Office: Bunnell 307D
Phone: 907 474 6608
Email: pplattet @ alaska.edu
As a cultural anthropologist, I am interested in understanding how people creatively exploit changing circumstances to preserve what matters to them. My research explores the perpetuation and transformation of rituals related to sea-mammals, bears and reindeer in Kamchatka (Russian Far East), and the multifaceted legacies of reindeer herding and dog mushing in Alaska. A particular focus is on festive activities – culture camps, reindeer/sled dog races, village carnivals, subsistence-related games, etc. – that promote cultural preservation, knowledge sharing, and opportunities for community-based education.
My projects are collaborative and participatory. I spend as much time as possible in the field, in rural and urban areas, where I strive to facilitate the ethnographic documentation of valued cultural practices (see, for example, uaf.edu/deer/). I currently lead two funded research programs at the UAF Department of Anthropology. The first one, with Amber Lincoln (Curator for the Americas, British Museum), is supported by the National Park Service and examines the “Reindeer Traditions of Beringia”, past and present. This project is done in partnership with culture-bearers in northwest Alaska. The second one is supported by the Bureau of Ocean Energy Management and the Alaska Department of Fish & Game. This project conducts cooperative and collaborative social science research on beluga whale hunting in Kaktovik, Alaska. It uses ethnographic methods to document local traditional ecological knowledge (TEK) and local knowledge of beluga whales, including hunting practices, changes over time, important hunting areas, and the cultural value of beluga to the community.
With Robin Shoaps (UAF Department of Anthropology), I recently collaborated with Alaska dog mushers to form the content of a virtual ethnographic field school. The production of this field school was funded by the National Science Foundation and is now offered as online course to UAF students. The project also contributed to the development of the SELIN online pedagogical platform created in Switzerland (University of Neuchâtel) to teach ethnographic methods and observational skills.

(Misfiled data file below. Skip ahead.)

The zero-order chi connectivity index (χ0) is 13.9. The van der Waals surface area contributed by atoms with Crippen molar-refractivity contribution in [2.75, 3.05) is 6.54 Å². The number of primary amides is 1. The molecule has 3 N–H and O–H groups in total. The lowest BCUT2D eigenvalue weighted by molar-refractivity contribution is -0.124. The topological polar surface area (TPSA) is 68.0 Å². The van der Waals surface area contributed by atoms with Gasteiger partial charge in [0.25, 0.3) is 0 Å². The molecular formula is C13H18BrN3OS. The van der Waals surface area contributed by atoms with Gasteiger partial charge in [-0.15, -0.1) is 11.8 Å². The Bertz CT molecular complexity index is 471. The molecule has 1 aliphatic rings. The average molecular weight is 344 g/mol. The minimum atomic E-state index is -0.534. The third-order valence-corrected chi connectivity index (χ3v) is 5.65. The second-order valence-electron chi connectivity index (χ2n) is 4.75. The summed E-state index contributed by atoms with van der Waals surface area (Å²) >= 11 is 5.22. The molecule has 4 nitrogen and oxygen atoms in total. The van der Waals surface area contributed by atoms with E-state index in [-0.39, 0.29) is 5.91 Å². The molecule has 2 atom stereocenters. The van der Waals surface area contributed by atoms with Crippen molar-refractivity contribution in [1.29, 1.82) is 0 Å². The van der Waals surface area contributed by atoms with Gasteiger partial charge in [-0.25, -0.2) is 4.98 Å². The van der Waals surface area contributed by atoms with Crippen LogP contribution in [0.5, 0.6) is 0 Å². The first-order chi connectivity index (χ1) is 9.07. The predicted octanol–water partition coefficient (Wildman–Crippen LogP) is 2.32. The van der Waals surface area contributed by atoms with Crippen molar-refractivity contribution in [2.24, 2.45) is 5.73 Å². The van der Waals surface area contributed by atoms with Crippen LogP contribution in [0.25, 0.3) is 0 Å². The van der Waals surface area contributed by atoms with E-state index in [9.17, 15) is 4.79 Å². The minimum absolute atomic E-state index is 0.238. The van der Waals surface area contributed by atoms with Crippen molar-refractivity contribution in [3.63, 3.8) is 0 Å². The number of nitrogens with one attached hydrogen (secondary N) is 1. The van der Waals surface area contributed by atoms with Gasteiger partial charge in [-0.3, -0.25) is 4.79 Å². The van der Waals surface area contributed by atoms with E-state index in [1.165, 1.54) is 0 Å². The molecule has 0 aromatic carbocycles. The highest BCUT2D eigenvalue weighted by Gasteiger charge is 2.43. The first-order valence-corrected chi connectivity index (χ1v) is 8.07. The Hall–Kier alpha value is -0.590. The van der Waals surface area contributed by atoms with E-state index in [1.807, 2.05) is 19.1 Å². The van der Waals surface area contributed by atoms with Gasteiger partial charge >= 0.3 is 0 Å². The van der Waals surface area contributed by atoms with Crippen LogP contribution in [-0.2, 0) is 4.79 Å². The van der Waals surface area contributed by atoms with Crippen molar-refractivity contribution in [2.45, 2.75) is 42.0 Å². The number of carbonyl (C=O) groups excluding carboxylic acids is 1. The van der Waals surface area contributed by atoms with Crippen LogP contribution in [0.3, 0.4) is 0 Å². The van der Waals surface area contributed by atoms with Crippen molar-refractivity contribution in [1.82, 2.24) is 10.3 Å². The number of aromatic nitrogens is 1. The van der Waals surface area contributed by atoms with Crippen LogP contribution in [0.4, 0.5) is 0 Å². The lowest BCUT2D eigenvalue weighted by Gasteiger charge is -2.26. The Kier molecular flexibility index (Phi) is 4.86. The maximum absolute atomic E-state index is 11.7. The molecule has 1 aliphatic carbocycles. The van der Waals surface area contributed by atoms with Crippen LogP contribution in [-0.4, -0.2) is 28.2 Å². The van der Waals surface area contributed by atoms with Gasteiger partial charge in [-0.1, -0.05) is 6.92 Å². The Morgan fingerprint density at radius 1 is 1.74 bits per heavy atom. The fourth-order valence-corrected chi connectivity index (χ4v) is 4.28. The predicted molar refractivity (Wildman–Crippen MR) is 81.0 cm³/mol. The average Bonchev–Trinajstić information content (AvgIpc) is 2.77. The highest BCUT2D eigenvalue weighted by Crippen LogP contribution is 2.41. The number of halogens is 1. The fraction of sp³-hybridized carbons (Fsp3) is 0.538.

In connection to my research activities I teach a broad range of courses at the UAF Department of Anthropology, and I strongly encourage undergraduate and graduate students to participate in my projects.
- Introduction to Social/Cultural Anthropology (ANTH 215)
- Virtual Ethnographic Field School (ANTH 370)
- World Ethnography (ANTH 301)
- History of Anthropology (ANTH 384)
- Political Anthropology (ANTH 403/603)
- Kinship and Social Organization (ANTH 407/607)
- Anthropology of Religion (ANTH 409/609)
- Human-Animal Reéations in the North (ANTH 492/292)
- Structures of Anthropological Arguments (ANTH 629)
- Anthropological Field Methods (ANTH 630)
- Research Design and Professional Development (ANTH 652)
Journal articles and book chapters
(Forthcoming) “Deep into the feast: Stepan Krasheninnikov’s observations and descriptions of a Kamchatkan Fall ritual,” in J. Bobaljik, A. King and D. Koester (eds). Festschrift in honor of Viktoria Petrasheva. Berghahn Books [Studies in the Circumpolar North].
2022 (with Robin Shoaps) “‘Tales from the Trail’: Oratory and Affect among Alaska Dog Mushers,” Open Anthropological Research, 2: 1-18.
2021 (with Amber Lincoln and Varpu Lotvonen) “Frank Churchill’s 1905 documentation of the Reindeer Service in Alaska,” Alaska Park Science, 20(2): 37-45.
2021 (with Robin Shoaps) “Creating a Virtual Ethnographic Field School in an Off-Line Community of Practice,” Journal of Archaeology and Education, 5(1): Article 8.
2015 (with Amber Lincoln) “‘We take what we can get’: The long-lasting appetite for Rangifer on the Alaska Peninsula” in A. Lincoln and P. Plattet (eds.) Reindeer Herding on the Alaska Peninsula. Theme issue, Alaska Journal of Anthropology, Volume 12, Number 2 (2014): 4-22.
2015 (with Amber Lincoln, guest editors) Reindeer Herding on the Alaska Peninsula. Theme Issue, Alaska Journal of Anthropology, Volume 12, Number 2 (2014): 1-73.